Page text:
“The advantage of doing our every farm, every year checks is we’re now finding and fixing potential issues before they can cause problems down the line and the proactive approach not only helps farmers avoid costly penalties but also helps keep the environment and our streams clean.”
The Waikato pilot also highlighted the need for sufficient effluent infrastructure and storage. Farms at risk of non-compliance were already working with a Sustainable Dairy Specialist for further support.
“This is exactly what we expected to see and the fact that there are farmers out there who need assistance is why we put the programme in place. The important thing is that we’re able to raise the levels of awareness and through education and specialist advice we’re looking to make effluent compliance a complete non issue for Fonterra’s suppliers. This is good for our farmers, good for us and good for the environment.”
Non-compliance with regional council regulations on the discharge of effluent are the council’s responsibility.
However, Fonterra recognises it has a part to play in safeguarding the dairy industry’s reputation and helping farmers comply with good environmental standards.
Public opinion supports Chris Carter’s contention that Labour can’t win the next election with Goff as leader.
But while he was right about that, he was also wrong to think a change of leader would help because the TV3 poll has even worse news for the party – people don’t think it will win with anyone else as leader either.
Tonight’s TV3 survey followed Labour MP Chris Carter’s attack on Mr Goff, when he said “Phil Goff is a very nice guy but he’s just not going to win”.
It asked voters whether Mr Carter was right, and 42 percent said he was. A further 32 percent said Labour can’t win no matter who the leader is.
The majority of people polled – 64% – also thought Carter should resign from his seat.
I agree with them. Macdoctor has diagnosed his problem as expediency rather than stress. Even if he has a genuine illness it is unlikely that two months will be enough to cure him.
Given the amount of travelling he’s done, the people of Te Atatu have had a part-time representative for several years. Now they’ve got one who’s on leave.
They deserve someone who’s committed to serving them fulltime and preferably someone who has a better grasp of what’s acceptable behaviour towards the party which selected him and for the people who elected him.
On August 6:
1284 Pisa was defeated in Battle of Meloria by Genoa, ruining its naval power.
1661 The Treaty of The Hague was signed by Portugal and the Dutch Republic.
1787 Sixty proof sheets of the Constitution of the United States were delivered to the Constitutional Convention.
1806 Francis II, the last Holy Roman Emperor, abdicated ending the Holy Roman Empire of the German Nation.
1809 Alfred Lord Tennyson, English poet, was born (d. 1892).
1819 Norwich University was founded in Vermont as the first private military school in the United States.
1825 Bolivia gained independence from Spain.
1845 The Russian Geographical Society was founded in Saint Petersburg.
1861 Edith Roosevelt, First Lady of the United States, was born (d. 1948).
1861 The United Kingdom annexed Lagos, Nigeria.
1862 American Civil War: the Confederate ironclad CSS Arkansas was scuttled on the Mississippi River after suffering damage in a battle with USS Essex.
1870 Franco-Prussian War: Battle of Wörth is fought, resulting in a decisive Prussian victory.
1881 Alexander Fleming, Scottish scientist, Nobel laureate, was born (d. 1955).
1890 At Auburn Prison in New York murderer William Kemmler became the first person to be executed by electric chair.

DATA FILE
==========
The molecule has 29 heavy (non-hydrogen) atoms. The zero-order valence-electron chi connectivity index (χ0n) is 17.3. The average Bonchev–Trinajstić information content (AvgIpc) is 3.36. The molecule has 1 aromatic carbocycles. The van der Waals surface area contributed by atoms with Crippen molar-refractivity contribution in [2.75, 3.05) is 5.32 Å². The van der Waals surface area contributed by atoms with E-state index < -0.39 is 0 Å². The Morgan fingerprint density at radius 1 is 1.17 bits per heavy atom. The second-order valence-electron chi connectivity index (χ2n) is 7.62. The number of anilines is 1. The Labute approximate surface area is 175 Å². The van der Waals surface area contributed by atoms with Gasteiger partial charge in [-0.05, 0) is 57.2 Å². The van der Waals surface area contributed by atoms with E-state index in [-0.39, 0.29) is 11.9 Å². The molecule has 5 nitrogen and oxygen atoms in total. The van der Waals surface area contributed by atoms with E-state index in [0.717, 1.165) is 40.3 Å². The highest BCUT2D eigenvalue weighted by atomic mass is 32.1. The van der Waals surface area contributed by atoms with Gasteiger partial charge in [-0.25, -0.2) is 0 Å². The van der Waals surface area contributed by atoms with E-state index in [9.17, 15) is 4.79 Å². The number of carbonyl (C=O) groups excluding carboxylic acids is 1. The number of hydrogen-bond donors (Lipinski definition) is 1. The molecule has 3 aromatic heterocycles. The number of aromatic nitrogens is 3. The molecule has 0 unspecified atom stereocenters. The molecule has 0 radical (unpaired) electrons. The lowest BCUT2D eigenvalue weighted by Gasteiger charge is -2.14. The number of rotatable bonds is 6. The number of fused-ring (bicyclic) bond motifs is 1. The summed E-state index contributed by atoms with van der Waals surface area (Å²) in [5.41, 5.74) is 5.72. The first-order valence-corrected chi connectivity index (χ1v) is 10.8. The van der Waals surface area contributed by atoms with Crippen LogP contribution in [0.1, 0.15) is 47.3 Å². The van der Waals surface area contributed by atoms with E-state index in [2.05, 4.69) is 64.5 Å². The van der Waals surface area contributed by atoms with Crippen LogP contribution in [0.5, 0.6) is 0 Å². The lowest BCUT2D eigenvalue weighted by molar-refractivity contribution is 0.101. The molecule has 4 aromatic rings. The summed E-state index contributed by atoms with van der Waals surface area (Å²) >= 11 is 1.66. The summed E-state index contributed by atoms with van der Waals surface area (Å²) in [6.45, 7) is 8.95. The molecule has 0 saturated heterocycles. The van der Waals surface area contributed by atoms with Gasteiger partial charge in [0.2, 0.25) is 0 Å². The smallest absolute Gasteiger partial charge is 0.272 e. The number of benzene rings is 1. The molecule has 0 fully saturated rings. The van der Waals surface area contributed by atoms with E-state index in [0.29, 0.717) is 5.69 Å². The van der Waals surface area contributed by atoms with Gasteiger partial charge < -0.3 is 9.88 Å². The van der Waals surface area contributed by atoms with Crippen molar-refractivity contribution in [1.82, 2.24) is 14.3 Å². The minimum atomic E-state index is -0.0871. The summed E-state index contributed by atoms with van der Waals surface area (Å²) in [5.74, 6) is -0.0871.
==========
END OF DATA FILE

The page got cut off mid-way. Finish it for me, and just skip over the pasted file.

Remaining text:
1909 Alice Ramsey and three friends became the first women to complete a transcontinental auto trip.
1911 Lucille Ball, American actress, was born (d. 1989).
1912 The Bull Moose Party met at the Chicago Coliseum.
1914 First Battle of the Atlantic – ten German U-boats left their base in Helgoland to attack Royal Navy warships in the North Sea.
1914 – World War I: Serbia declared war on Germany; Austria declared war on Russia.
1915 Battle of Sari Bair – the Allies mounted a diversionary attack timed to coincide with a major Allied landing of reinforcements at Suvla Bay.
1917 Battle of Mărăşeşti between the Romanian and German armies began.
1917 Robert Mitchum, American actor, was born (d. 1997).
1922 Sir Freddie Laker, English entrepreneur, was born (d. 2006).
1926 Gertrude Ederle became first woman to swim across the English Channel.
1926 Warner Brothers’ Vitaphone system premiered with the movie Don Juan starring John Barrymore.
1926 Harry Houdini performed his greatest feat, spending 91 minutes underwater in a sealed tank before escaping.
1928 Andy Warhol, American artist, was born (d. 1987).
1934 Chris Bonington, British mountaineer, was born.
1936 Jack Lovelock won New Zealand’s first Olympic athletics gold medal when he ran the 1500-metres in a world record time of 3:47.8.at the 1936 Berlin Olympics.
1937 Barbara Windsor, English actress, was born.
1942 Queen Wilhelmina became the first reigning queen to address a joint session of the United States Congress.
1945 The atomic bomb “Little Boy” was dropped on Hiroshima by the United States B-29 Enola Gay. Around 70,000 people were killed instantly, and tens of thousands died in subsequent years from burns and radiation poisoning.
1952 Vinnie Vincent, American musician (Kiss), was born.
1960 Cuban Revolution: in response to a United States embargo, Cuba nationalised American and foreign-owned property in the nation.
1962 Jamaica beaome independent.
1964 Prometheus, a bristlecone pine and the world’s oldest tree, was cut down.
1965 US President Lyndon B. Johnson signed the Voting Rights Act of 1965 into law.
1966 Braniff Airlines Flight 250 crashed in Falls City, NE killing all 42 on board.
1969 Simon Doull, New Zealand cricketer, was born.
1972 Geri Halliwell, British singer (Spice Girls), was born.
1986 A low-pressure system that redeveloped off the New South Wales coast dumped a record 328 millimeters (13 inches) of rain in a day on Sydney.
1990 The United Nations Security Council ordered a global trade embargo against Iraq in response to Iraq’s invasion of Kuwait.
1991 Doi Takako, chair of the Social Democratic Party became Japan’s first female speaker of the House of Representatives.
1993 Heavy rains and debris killed 72 in the Kagoshima and Aira areas, of Kyūshū, Japan.
1996 NASA announced that the ALH 84001 meteorite, thought to originate from Mars, contained evidence of primitive life-forms.
1997 Korean Air Flight 801, a Boeing 747-300, crashed into the jungle on Guam on approach to airport, killing 228.
2008 A military junta led by Mohamed Ould Abdel Aziz staged a coup d’état in Mauritania, overthrowing president Sidi Ould Cheikh Abdallahi.
Sourced from NZ History Online & Wikipedia